July 26, 2014 | Unregistered Commentermotherbird

Ok this is so ironic that you posted this and I didn't see it until now, when I had JUST posted my newest blog post. Which was born out of my extreme need for, if not "country," then enough space. I feel like we have an odd balance of what we need (with only a 10 minute commute, which after 5 years @ 30 min and 5 year @ 45 min feels amazing for all concerned) because of the unusual situation of our backyard. I'm sure it might not be as great if we still had young kids at home, but ours (14 in a week) really like being in a neighborhood with pools & tennis and also having schools (that they hardly go to, lol) close.

So are you guys going to rent for a while or just buy?

July 26, 2014 | Unregistered CommenterCindy

Ah, Cindy, all that is up in the air right now. Getting it worked out as we speak, though!

July 26, 2014 | Unregistered Commentermotherbird

I'm a city mouse. I was telling my cousin this morning that I could never live in the suburbs, because I need to be able to walk everywhere. I could maybe settle for a smaller city than mine, but I dislike bugs and long drives to get anywhere and lack of neat ethnic restaurants. Firmly in the city camp.

July 26, 2014 | Unregistered CommenterKyra

You know, I can totally see that point of view. I think for a long time I couldn't, but I'm beginning to get it. I wonder whether I would get used to all the people, though. That's my one worry. That I'd realize I really couldn't handle all the people and not have any way to change my situation. Hm. I can see that going both ways, and someone from the city wondering how on earth you get used to being alone so much. Interesting thinks, here.

July 26, 2014 | Unregistered Commentermotherbird

I grew up in the country. At least, until late childhood, then we moved into the city. So i went from having acres plural to muck about on, to having a city house with a postage stamp sized yard. Really, no yard to speak of. No more garden, no barns, no orchard, no green space ..... That was really hard for me, as a kid.

An a young adult, i fantasized about country living once more, but stayed, through circumstance, firmly in the city. Years passed. Kids arrived. Life changed and then changed again. Just when i reached the point of being able and ready to pull the kids and myself up and out and go off on an adventure -- move to the country or move right out of the country -- ah well. The brain tumor.

These days I tend to look at everything, including these sorts of ponderings, through the lens of disability. Which is me, not you of course, :-) But now when I think of country living, i cringe. Being primarily housebound, not being able to drive, just me and a couple of kids? Nope. And you know? It's sad actually, now I think of it. I definitely feel a little wistful. Country living is right out of the question until, who knows, my daughter is grow and solvent and maybe we could do it then .... She'd love that.

July 27, 2014 | Unregistered CommenterEllie

I was raised in the suburbs. We had a garden (sometimes) and I spent my afternoons riding bikes in the street and skipping rocks in the creek. The main thing I would do to improve our current surroundings would be a sidewalk from the schools (past my house) down to the Publix. We're definitely not country enough to not get a little "hit by cars" if we walk in the street. I don't think I'll ever be a true city mouse, but I'm certainly grateful that Kevin has been able to work from home a little more often lately. :-)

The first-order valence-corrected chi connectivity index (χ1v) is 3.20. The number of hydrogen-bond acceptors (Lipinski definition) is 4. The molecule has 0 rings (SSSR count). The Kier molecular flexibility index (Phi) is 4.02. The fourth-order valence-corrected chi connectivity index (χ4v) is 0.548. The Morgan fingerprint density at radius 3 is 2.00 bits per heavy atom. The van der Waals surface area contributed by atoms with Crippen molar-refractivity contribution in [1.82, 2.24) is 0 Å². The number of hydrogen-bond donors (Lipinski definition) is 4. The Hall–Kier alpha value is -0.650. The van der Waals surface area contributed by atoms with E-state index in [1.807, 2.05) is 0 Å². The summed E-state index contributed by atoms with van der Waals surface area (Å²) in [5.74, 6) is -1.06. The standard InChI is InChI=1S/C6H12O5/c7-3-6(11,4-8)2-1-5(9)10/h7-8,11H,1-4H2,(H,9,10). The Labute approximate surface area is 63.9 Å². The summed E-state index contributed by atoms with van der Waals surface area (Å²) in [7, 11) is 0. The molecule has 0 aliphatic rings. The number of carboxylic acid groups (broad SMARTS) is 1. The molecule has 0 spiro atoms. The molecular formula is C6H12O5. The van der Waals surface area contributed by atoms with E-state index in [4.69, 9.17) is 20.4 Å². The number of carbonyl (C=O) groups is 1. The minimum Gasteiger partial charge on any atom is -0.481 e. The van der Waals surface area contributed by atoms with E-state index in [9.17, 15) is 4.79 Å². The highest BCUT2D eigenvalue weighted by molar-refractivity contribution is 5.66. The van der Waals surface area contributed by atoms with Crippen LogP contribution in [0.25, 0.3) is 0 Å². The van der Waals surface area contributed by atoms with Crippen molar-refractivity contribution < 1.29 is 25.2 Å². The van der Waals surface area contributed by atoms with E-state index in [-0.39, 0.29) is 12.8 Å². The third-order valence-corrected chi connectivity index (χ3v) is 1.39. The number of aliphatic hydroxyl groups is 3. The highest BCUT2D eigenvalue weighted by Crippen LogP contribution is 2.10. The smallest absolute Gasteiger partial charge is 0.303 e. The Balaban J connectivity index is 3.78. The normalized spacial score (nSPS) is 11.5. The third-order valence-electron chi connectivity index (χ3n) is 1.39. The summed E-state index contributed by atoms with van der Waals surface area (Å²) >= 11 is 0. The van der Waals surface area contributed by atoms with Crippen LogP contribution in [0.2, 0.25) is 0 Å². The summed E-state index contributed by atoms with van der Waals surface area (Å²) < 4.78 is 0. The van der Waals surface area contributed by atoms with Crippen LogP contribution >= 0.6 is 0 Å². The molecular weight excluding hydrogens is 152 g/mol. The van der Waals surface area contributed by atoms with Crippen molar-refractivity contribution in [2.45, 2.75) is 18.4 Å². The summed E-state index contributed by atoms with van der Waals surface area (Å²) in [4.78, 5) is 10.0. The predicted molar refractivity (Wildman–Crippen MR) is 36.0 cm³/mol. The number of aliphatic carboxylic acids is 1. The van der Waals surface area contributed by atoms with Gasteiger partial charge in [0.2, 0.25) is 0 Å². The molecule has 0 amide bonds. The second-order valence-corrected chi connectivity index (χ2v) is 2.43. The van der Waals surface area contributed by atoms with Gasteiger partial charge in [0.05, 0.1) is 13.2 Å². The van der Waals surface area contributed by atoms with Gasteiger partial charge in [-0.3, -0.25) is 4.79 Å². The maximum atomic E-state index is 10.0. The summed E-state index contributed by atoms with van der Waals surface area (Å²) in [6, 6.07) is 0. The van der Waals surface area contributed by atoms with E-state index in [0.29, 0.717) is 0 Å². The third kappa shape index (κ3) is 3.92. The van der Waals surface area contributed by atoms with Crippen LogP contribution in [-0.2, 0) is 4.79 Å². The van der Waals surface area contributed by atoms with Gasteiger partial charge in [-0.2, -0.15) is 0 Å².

July 27, 2014 | Unregistered CommenterAmy

Ellie, I wonder what happens to the things we long to do but never get to do. Surely there's a place for them, an envelope full of those things that we'll get to do after we die, even if just for a few minutes before we get on with whatever we're supposed to be doing then. I like to think that mine aren't especially grandiose, which makes it more likely that I'll eventually get them, but that argument doesn't really seem to hold water, does it? Thank you for sharing your longings. They sound a lot like my own.

Amy-hello! AH, wouldn't him working from home make a world of difference no matter where we lived! We had that in GA and it was lovely. I wonder whether being raised in the suburbs makes one more able to thrive there, instead of having to live there and always wishing one were somewhere else? Or maybe that's simply personal temperament and choice. So much is choice, after all.

July 27, 2014 | Unregistered Commentermotherbird

There was a very long (well, maybe a mile?) piece of waste land a few blocks from my house growing up, and I spent a lot of time there, from about age eight to age ten. It was wild, and we called it The Field, and Mum used to walk the dog there. There was a lower, marshy spot with cattails and frogs, and pollywogs in the spring. And I lived a short bike ride from Lake Ontario, so from eight on a friend and I would go down to the beach and explore and look for sea (lake?) glass. I had a lot of time out in nature, and I liked it, but I like the bustle of a city in spite of my introversion.

I've also had four children in four years, and so I've effectively destroyed any peace and quiet at home. :) I escape into books for quiet.

August 3, 2014 | Unregistered CommenterKyra